Reference

(1) White, R., & Remy, M. (2016). University of Otago Open Access Publishing Survey Results: p. 18. Retrieved from http://hdl.handle.net/10523/6947

(2) Our research also found that 36% of our authors had their fee waived for one reason or another (White, R., & Remy, M. (2016) p. 17).

Who controls our stuff? or: Equitable foundations for open knowledge (OA Week 2018)

Tuesday, October 23rd, 2018 | Richard White | 4 Comments

A lot of our researchers put their work on ResearchGate, Academia.edu, their own web spaces or wherever. It’s perfectly understandable: these are easy ways to get your work online for interested people to be able to read and RG or Academia are great for networking, especially if your work is in a paywalled journal and your discipline is one with a high degree of public or professional interest. But for those of us who support and advocate for open access doing these things make us deeply uncomfortable. Let me explain why.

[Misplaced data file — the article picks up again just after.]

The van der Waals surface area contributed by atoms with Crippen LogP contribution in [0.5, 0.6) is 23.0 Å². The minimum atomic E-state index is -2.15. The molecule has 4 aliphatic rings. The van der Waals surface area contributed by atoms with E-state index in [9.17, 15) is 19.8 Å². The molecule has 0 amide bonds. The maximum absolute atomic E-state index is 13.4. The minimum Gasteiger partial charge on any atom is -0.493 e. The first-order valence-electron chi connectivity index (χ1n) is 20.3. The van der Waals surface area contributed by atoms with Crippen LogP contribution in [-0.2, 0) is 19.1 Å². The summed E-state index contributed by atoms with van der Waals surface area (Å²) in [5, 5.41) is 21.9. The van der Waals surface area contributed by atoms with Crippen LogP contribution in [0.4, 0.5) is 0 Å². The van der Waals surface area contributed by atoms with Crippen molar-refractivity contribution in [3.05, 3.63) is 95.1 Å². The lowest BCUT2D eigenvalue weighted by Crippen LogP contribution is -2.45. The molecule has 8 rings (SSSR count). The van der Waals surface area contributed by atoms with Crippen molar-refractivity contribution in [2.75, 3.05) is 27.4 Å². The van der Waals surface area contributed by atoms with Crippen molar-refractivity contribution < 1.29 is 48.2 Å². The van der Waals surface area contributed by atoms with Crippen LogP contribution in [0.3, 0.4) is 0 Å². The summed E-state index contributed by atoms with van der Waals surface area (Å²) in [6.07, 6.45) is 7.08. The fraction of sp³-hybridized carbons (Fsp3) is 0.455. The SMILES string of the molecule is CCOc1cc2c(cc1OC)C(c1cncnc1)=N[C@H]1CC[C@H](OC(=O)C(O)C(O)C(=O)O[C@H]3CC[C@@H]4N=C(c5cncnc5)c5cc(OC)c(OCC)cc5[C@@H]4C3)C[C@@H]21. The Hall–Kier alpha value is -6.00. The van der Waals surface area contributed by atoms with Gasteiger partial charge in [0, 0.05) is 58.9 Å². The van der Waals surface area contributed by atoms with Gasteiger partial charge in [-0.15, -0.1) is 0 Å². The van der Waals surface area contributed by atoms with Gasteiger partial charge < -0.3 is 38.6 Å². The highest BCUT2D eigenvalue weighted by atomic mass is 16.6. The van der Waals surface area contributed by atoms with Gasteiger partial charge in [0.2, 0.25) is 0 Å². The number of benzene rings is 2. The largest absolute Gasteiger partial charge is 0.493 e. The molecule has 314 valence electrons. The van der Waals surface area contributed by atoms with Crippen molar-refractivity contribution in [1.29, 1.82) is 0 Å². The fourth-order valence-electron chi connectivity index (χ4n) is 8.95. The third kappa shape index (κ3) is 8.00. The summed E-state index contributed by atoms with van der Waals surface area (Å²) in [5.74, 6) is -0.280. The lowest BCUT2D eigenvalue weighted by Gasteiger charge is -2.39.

The overall theme for OA week 2018 is designing equitable foundations for open knowledge. Recent years have seen the acquisition by large commercial interests of a number of services or systems that had been dedicated to the open dissemination and preservation of the work we do. Other popular services, like ResearchGate or Academia.edu, while independent, are commercial operations, ultimately responsible to their shareholders, i.e. their interest in keeping your work online (or whatever service they provide) will last only as long as it’s in their interests to do so. Could it be bought out, like the Social Sciences Research Network or the repository software bepress? Does it have legal headaches? Can work you’ve uploaded be removed without your knowledge? This is what makes us uncomfortable: it seems like it’s part of the infrastructure supporting the scholarly community but the community has no control over or input into it. By all means use services that are useful to you but recognise what they do and don’t do.